All posts tagged: Profiles

pastry case at savory bake house

Sandra Sherva & Max Okray of Savory Bake House

We visited Savory Bake House on a recent Tuesday morning. The sign on the door said closed, the ovens were cold, and the only sound in the place was the low hum of the air conditioner. We found proprietors Max Okray and Sandra Sherva sitting at the counter, the latter contentedly flipping through a magazine. With the weathered air of a veteran, Sherva told us how she had worked in a great many kitchens — Savories European Bistro, The Wedge, Birchwood Cafe, Crema Cafe (now called Sonny’s), Barbette, and Merlin’s Rest among them. Some of these jobs were rewarding, some were punishing, but she learned a lot along the way. And eight months into Savory, she seemed still to be settling into the idea of it, surprised and grateful to have found not only a kitchen of her own. “In some respects this was dumb luck,” she says. “This was just really, really lucky.” Read more [Appeared in Heavy Table. Photo credit: Brenda Johnson]

red hen

Nettie Colon Queen of the Pop-up

Pop-up dinners are wonderful for everything the name implies: the surprise venue, a restaurant in an unlikely place, or where one was not before, and where a bunch of strangers will gather, for one night only, to share an unusual experience — and a good meal. Or that’s what we hope for. No one really knows what will happen, but we’re all in it together, the diners and the chefs, and that’s the fun of it. On a recent evening, we took our hopes and expectations out to a pop-up at Sun Street Breads. Chef Nettie Colón (above, center) and crew had taken over the bakery-cafe for the night. “Red Hen Dinner Club,” the Facebook invite said, “neither a dinner party nor a fancy restaurant, guests sit at a communal table and enjoy this lively and social dinner. …” In that spirit, the cafe’s two- and four-tops had been pushed together to form one table that ran the length of the room. It was covered in white tablecloths and brown kraft paper, red Sicilian olive-oil …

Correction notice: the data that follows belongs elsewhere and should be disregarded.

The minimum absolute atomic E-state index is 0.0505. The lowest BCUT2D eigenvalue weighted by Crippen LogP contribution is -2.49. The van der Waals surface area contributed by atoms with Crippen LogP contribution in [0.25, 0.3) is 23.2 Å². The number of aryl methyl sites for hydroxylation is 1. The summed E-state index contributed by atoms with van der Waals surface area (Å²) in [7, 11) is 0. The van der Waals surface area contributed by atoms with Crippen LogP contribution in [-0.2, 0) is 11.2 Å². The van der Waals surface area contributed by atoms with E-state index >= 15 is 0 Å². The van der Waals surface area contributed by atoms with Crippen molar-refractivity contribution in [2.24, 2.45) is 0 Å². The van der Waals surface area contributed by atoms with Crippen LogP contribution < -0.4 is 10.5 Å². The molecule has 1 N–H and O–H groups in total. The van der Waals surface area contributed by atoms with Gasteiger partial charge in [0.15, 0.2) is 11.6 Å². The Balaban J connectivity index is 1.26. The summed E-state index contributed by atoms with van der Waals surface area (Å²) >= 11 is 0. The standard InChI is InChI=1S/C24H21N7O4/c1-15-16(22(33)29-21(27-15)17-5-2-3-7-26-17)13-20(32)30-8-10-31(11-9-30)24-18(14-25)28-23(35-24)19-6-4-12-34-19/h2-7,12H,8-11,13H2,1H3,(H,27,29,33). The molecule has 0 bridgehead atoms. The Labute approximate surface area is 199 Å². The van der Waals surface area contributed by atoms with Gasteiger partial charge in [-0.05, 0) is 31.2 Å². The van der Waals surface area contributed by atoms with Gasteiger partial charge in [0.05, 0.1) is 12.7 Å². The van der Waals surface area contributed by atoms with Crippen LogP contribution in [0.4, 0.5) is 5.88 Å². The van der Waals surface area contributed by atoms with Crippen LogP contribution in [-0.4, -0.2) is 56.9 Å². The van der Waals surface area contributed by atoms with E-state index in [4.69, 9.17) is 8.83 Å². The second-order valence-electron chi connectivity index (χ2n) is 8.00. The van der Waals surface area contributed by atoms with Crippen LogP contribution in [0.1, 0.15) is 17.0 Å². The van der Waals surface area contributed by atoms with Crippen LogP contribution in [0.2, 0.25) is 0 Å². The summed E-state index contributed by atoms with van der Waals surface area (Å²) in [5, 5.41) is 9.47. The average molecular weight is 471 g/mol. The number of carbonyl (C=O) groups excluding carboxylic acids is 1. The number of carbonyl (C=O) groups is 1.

Profile: Landon Schoenefeld

When we talked with Landon Schoenefeld about the influences that have shaped the menu and atmosphere of HauteDish — the restaurant he and his partners plan to open next month — he pointed us to an episode of “No Reservations” in which Anthony Bourdain visits Au Pied de Cochon in Montreal. In it, Chef Martin Picard serves Bourdain Canard en Conserve — duck in a can. This comes after Bourdain has already consumed some 14 dishes featuring foie gras with everything from poutine to bacon-buckwheat pancakes. The server opens the can and, following a certain amount of gelatinous suction, a huge, indelicate glob of duck breast, foie gras, cabbage, and garlic slides out onto a bed of celery root puree and toast. Bourdain declares it delicious and, clearly overwhelmed by the fatty goodness, asks for something to drink. “I think Martin Picard’s food is over the top,” says Schoenefeld (pictured above with business partner Jess Soine). “Au Pied de Cochon means foot of the pig, and that’s what you get; it’s nose-to-tail stuff and it’s …